The goal of the SWIM project is to provide a set of mapping products using existing spacecraft data that delineate subsurface ice in the mid-latitudes of Mars. We aim to identify and map indicators of possible subsurface ice in each data set and use a combination of all data sets to assess the likelihood of ice being present in shallow (< 5 m depth) and deep (> 5 m depth) zones.
Not all existing ice will be identified, since the current data sets impose limits on lateral and vertical resolution as well as sensing depth. In broad terms, the available data sets examine four zones: the surface itself (i.e., to a few microns depth) for imagery and elevation data, within the upper ~1 m for thermal and neutron spectrometers, within the upper ~5 m for radar reflections from the surface, and between ~20 m and several 100 m depths for radar reflections from subsurface interfaces. Standard radar processing largely limits the minimum depth of discrete detections to > 20 m. However, shallow resolution may be improved by up to a factor of 3 with bandwidth extrapolation (i.e., super-resolution processing). Geomorphologic indicators of ice span all four zones. Apart from transient ice after a recent impact, there is no ice exposed at the surface in the areas of interest (0 to 60° latitude).
The interpretation of ice presence from these data sets is to a degree subjective and does not lend itself to precise calculation of probabilities. However, some quantification of our confidence in our identification and mapping of ice is warranted and highly desirable for planning future landing sites that rely on the presence of ice for resources or scientific studies. To that end, we have developed the SWIM Equation, produced in the spirit of the famous Drake Equation for conceptualizing the number of civilizations in our galaxy. In the case of the SWIM equation, each of our terms is based on actual measurements and thus we argue that the derived output is a tangible representation of the likelihood of shallow ice.
We begin by defining consistency values for each data set that range from -1 to +1, where -1 indicates that a given measurement is inconsistent with the presence of ice. In contrast a +1 indicates that the measurement is consistent with the presence of ice. A value of 0 means the data is inconclusive. Further revision of this equation may occur (e.g., normalizing divisors may be adjusted to account for data nulls), but presently we have the following terms:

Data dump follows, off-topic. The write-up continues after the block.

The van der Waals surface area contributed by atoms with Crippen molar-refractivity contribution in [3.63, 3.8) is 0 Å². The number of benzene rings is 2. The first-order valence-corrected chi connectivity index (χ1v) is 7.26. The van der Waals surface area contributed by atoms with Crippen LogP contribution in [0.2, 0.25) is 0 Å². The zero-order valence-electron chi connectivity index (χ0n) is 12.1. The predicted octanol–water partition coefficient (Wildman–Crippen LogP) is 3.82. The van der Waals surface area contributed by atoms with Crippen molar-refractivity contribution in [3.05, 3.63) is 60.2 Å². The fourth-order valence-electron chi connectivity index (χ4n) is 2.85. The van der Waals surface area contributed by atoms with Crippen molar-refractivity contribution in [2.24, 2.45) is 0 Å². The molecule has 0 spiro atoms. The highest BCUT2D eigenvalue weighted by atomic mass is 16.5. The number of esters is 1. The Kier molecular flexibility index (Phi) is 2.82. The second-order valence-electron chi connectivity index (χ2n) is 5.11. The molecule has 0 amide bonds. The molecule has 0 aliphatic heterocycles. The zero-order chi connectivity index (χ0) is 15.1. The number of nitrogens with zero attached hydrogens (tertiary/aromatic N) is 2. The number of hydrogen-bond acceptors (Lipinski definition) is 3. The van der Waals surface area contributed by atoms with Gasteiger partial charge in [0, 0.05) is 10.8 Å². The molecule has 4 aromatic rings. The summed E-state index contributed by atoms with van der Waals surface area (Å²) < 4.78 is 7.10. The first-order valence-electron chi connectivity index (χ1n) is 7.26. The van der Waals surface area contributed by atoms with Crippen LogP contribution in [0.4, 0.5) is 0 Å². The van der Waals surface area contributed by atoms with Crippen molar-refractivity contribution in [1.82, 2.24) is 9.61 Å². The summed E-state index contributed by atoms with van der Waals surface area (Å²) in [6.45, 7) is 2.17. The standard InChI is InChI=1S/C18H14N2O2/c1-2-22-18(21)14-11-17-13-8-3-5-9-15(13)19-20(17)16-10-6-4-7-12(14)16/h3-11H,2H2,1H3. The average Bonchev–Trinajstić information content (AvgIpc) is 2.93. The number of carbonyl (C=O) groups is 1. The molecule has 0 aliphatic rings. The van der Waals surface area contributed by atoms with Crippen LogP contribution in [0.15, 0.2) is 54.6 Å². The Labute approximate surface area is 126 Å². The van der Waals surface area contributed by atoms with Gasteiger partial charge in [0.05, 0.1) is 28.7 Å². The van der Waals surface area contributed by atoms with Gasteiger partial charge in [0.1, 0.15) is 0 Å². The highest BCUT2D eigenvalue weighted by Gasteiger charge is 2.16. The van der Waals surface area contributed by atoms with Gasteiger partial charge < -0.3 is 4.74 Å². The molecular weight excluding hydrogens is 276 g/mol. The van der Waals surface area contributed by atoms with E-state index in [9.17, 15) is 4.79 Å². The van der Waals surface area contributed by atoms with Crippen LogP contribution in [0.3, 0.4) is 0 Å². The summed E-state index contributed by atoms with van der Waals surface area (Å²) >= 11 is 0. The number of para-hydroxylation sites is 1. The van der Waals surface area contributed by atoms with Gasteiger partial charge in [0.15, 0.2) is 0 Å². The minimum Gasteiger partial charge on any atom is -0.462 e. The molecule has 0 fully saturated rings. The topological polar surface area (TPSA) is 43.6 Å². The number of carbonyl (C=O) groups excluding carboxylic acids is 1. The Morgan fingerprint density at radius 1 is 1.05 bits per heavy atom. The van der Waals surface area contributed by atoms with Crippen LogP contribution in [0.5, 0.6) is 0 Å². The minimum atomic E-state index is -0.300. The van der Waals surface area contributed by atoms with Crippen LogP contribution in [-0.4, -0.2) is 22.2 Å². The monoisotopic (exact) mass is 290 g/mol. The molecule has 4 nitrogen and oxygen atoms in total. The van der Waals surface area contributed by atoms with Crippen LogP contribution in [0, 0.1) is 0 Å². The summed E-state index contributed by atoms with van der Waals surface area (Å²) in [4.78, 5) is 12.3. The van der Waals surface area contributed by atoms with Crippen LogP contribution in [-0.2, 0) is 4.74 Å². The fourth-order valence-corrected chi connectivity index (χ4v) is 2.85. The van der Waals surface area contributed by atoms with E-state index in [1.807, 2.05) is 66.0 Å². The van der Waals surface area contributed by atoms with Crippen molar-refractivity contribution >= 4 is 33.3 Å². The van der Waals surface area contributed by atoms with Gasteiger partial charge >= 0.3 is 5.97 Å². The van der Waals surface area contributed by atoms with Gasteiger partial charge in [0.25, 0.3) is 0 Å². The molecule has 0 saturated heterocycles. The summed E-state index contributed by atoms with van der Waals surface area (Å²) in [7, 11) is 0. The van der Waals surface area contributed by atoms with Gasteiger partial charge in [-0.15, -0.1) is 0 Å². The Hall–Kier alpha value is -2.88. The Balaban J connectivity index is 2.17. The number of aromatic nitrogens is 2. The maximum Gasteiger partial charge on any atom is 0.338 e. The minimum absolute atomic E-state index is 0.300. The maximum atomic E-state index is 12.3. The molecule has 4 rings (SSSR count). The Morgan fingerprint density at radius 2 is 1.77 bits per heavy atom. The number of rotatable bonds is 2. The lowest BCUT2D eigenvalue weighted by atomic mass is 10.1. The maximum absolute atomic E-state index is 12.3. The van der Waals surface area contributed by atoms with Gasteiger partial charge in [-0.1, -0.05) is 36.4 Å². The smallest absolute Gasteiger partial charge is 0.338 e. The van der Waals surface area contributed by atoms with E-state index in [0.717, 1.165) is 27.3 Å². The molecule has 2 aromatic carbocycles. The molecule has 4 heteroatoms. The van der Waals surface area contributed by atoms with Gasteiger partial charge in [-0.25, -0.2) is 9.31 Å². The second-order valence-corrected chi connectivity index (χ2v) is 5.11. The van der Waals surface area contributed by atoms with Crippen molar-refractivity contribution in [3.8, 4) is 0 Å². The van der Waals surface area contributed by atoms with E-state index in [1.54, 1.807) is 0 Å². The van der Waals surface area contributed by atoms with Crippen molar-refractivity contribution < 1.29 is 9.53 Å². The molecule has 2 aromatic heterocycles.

CI = ( CN + CT + CG + CRS + CRD ) / 5
where each C term is consistency of a given data set with shallow or deep ice:
|Term||Data Sets||Ice Depth (m)|
|CI||All||< 5 and > 5|
|CN||Consistency of neutron-detected hydrogen with shallow ice||< 1|
|CT||Consistency of thermal behavior with shallow ice||< 1|
|CG||Consistency of geomorphology with shallow and deep ice||All|
|CRS||Consistency of radar surface echoes with shallow ice||< 5|
|CRD||Consistency of radar dielectric properties with deep ice||> 5|
Example 1: From a thermal perspective (represented by the term CT above), the detection of buried high thermal inertia material is consistent with the presence of ice, and so would be awarded a positive value. On the other hand, detections of buried low thermal inertia material is inconsistent with the presence of ice and would be awarded a negative value accordingly.
Measurement Caveat: A buried high thermal inertia detection is also consistent with the presence of rock. Hence the need for multiple data sets.
Example 2: In the case of radar surface returns (CRS), low power measurements indicate low density material which is consistent with the presence of ice (and so would be awarded a positive value), whereas a high power return is inconsistent with the presence of ice (would be awarded a negative value) and likely indicates high density material such as rock.
Measurement Caveat: A low power return is also consistent with the presence of non-ice low density material such as thick (> 1 m) accumulations of dust.
Taking the two examples above, we see that a positive value for either CT or CRS in isolation is not a unique detection of ice by itself. The power behind the SWIM Equation is that it integrates multiple measurements to build confidence in the detection of ice. With this in mind, we see that for a given locale, a buried high thermal inertia measurement in addition to a low radar power return are inconsistent with the occurrence of either buried rock or thick dust layers, and instead they argue strongly for the presence of ice.